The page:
Don’t Be A Doormat & Learn To Say “No”

Ever find yourself taking on side projects at work that won’t benefit your career whatsoever? Do your personal relationships feel one sided – where you are always the one putting in effort to appease friends, family and partners? Are you constantly kicking yourself after you overbooked another weekend because you couldn’t bring yourself to simply say “no”. People-pleasing is toxic, it’s also a tough habit to break.  Why do we do it? Because people-pleasers want everyone in their lives to be happy and they will do whatever is asked of them to keep it that way. PPs are almost addicted to being needed in a twisted way because saying “yes” to everything makes them feel like they are playing a part in the lives of others.

PPs tend to believe that they will be well-liked the more they say yes to others but often times they’ll end up feeling like doormats.  One thing I know for certain is that if you allow others to treat you like shit, eventually you will start to treat yourself like shit too. Also, saying “no” to favors or engagements you’d rather not attend does not make you a demanding jerk and if anyone on the receiving end of your “no” gives you a hard time, its likely that THEY are the demanding jerks not the other way around!

What many people-pleasers tend to forget is that constantly saying yes to others is to constantly say no to your needs. Not only does it put a lot of pressure on you, but it can literally make you sick by stretching yourself too thin in order to accommodate others. You are depleting your energy sources and this unhealthy behavior will eventually leave you feeling exhausted, used and stressed out.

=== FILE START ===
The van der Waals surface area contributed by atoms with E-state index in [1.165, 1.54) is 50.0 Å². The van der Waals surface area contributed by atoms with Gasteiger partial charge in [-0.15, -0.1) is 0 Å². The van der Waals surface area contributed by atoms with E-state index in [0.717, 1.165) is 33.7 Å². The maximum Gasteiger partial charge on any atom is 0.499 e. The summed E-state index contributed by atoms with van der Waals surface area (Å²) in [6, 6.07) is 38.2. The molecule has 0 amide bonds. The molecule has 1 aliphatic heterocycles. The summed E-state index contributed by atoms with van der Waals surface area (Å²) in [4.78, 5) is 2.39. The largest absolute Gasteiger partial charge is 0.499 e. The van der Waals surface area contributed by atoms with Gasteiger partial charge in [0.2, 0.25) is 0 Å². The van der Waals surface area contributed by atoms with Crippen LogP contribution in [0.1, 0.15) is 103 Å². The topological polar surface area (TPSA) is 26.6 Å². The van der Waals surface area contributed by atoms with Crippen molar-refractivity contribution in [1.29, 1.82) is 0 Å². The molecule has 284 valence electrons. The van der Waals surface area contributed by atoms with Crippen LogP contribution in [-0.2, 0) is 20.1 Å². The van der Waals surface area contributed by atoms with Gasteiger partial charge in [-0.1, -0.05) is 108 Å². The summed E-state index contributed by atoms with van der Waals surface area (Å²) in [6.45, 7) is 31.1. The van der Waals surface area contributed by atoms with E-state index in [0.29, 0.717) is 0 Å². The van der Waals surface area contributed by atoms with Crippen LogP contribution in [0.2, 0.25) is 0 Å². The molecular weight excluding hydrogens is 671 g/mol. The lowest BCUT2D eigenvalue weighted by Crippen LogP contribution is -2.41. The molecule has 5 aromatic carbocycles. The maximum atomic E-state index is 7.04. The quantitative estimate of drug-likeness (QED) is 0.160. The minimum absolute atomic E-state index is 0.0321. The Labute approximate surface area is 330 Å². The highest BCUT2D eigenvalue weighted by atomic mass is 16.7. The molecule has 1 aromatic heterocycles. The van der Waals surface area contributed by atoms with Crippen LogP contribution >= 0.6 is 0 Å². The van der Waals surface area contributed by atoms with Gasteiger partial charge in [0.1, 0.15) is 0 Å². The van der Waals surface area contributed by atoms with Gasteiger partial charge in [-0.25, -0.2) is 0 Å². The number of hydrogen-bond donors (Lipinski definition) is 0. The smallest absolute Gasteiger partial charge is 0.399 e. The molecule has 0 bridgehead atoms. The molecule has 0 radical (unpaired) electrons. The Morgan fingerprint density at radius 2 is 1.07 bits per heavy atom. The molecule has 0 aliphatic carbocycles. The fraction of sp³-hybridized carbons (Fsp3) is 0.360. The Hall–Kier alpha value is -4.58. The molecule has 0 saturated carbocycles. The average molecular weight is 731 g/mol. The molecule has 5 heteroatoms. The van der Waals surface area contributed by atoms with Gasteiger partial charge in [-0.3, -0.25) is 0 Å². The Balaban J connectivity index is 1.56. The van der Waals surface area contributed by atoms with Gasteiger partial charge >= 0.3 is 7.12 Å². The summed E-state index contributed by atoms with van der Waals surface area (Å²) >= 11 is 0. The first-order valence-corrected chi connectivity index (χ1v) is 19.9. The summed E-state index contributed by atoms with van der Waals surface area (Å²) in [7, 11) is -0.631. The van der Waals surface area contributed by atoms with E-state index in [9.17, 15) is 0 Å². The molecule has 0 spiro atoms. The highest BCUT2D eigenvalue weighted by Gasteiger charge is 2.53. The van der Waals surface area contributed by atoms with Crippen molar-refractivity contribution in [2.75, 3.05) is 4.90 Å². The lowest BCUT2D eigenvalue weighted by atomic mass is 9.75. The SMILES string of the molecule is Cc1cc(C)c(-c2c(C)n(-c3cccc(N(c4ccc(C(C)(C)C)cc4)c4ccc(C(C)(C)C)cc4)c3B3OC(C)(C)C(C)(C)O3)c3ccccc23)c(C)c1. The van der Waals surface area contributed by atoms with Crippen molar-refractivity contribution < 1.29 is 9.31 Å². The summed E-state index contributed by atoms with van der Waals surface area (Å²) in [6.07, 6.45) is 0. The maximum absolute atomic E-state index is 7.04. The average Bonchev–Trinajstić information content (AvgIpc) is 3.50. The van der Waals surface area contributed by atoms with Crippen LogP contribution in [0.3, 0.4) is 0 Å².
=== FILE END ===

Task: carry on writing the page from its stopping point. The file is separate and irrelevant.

Here are a few tips to help you be better at saying NO.

 

  1. Remember you have the option to say no.
  1. Think it over. If someone asks something of you, take a minute to think about it. Ask questions and get the details on this particular commitment. After you get all the info ask yourself the following: “Will this be too stressful for me?” “Do I have time for this?” “ What would I be giving up?” “ Am I being pressured into this?”
  1. Have boundaries. Is the person asking something of you being disrespectful in their approach? Is the favor inappropriate? Is there any benefit for you and if not is this a pattern constantly playing out with you and this person? Also, feel free to set constraints on a particular commitment for example if you can only attend a friends bridal shower for an hour because you had already made plans far in advance. Don’t cancel those prior plans! Just let your friend know you can attend their event but for only a certain amount of time.
  1. Try not to feel guilty for saying “no”. It takes time to get comfortable with saying no,  and feeling guilty about it will make it much harder for yourself. Your time and energy is yours to manage!

 

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